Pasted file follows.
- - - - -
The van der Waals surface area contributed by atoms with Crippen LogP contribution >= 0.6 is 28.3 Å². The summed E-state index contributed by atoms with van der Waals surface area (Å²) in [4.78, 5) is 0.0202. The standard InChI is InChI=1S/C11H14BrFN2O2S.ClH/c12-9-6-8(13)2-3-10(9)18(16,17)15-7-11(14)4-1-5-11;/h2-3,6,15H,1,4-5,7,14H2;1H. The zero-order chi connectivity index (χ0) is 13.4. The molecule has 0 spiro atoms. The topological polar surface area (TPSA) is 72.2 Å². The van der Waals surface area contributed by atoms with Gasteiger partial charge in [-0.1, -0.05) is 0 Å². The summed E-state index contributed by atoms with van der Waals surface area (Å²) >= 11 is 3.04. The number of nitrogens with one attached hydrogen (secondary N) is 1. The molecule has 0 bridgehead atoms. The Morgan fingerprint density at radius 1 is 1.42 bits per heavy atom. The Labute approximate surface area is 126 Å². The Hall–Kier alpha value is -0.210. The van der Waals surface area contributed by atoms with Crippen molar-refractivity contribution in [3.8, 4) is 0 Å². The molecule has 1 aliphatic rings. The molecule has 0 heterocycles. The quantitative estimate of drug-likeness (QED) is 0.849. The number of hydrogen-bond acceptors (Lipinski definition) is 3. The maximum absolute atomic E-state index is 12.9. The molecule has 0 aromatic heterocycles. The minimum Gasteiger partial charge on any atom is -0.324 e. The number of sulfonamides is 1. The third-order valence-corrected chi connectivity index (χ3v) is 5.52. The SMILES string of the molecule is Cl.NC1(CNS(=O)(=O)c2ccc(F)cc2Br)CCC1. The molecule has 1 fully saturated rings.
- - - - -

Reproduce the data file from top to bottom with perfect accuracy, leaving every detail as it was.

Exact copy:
The van der Waals surface area contributed by atoms with Crippen LogP contribution >= 0.6 is 28.3 Å². The summed E-state index contributed by atoms with van der Waals surface area (Å²) in [4.78, 5) is 0.0202. The standard InChI is InChI=1S/C11H14BrFN2O2S.ClH/c12-9-6-8(13)2-3-10(9)18(16,17)15-7-11(14)4-1-5-11;/h2-3,6,15H,1,4-5,7,14H2;1H. The zero-order chi connectivity index (χ0) is 13.4. The molecule has 0 spiro atoms. The topological polar surface area (TPSA) is 72.2 Å². The van der Waals surface area contributed by atoms with Gasteiger partial charge in [-0.1, -0.05) is 0 Å². The summed E-state index contributed by atoms with van der Waals surface area (Å²) >= 11 is 3.04. The number of nitrogens with one attached hydrogen (secondary N) is 1. The molecule has 0 bridgehead atoms. The Morgan fingerprint density at radius 1 is 1.42 bits per heavy atom. The Labute approximate surface area is 126 Å². The Hall–Kier alpha value is -0.210. The van der Waals surface area contributed by atoms with Crippen molar-refractivity contribution in [3.8, 4) is 0 Å². The molecule has 1 aliphatic rings. The molecule has 0 heterocycles. The quantitative estimate of drug-likeness (QED) is 0.849. The number of hydrogen-bond acceptors (Lipinski definition) is 3. The maximum absolute atomic E-state index is 12.9. The molecule has 0 aromatic heterocycles. The minimum Gasteiger partial charge on any atom is -0.324 e. The number of sulfonamides is 1. The third-order valence-corrected chi connectivity index (χ3v) is 5.52. The SMILES string of the molecule is Cl.NC1(CNS(=O)(=O)c2ccc(F)cc2Br)CCC1. The molecule has 1 fully saturated rings.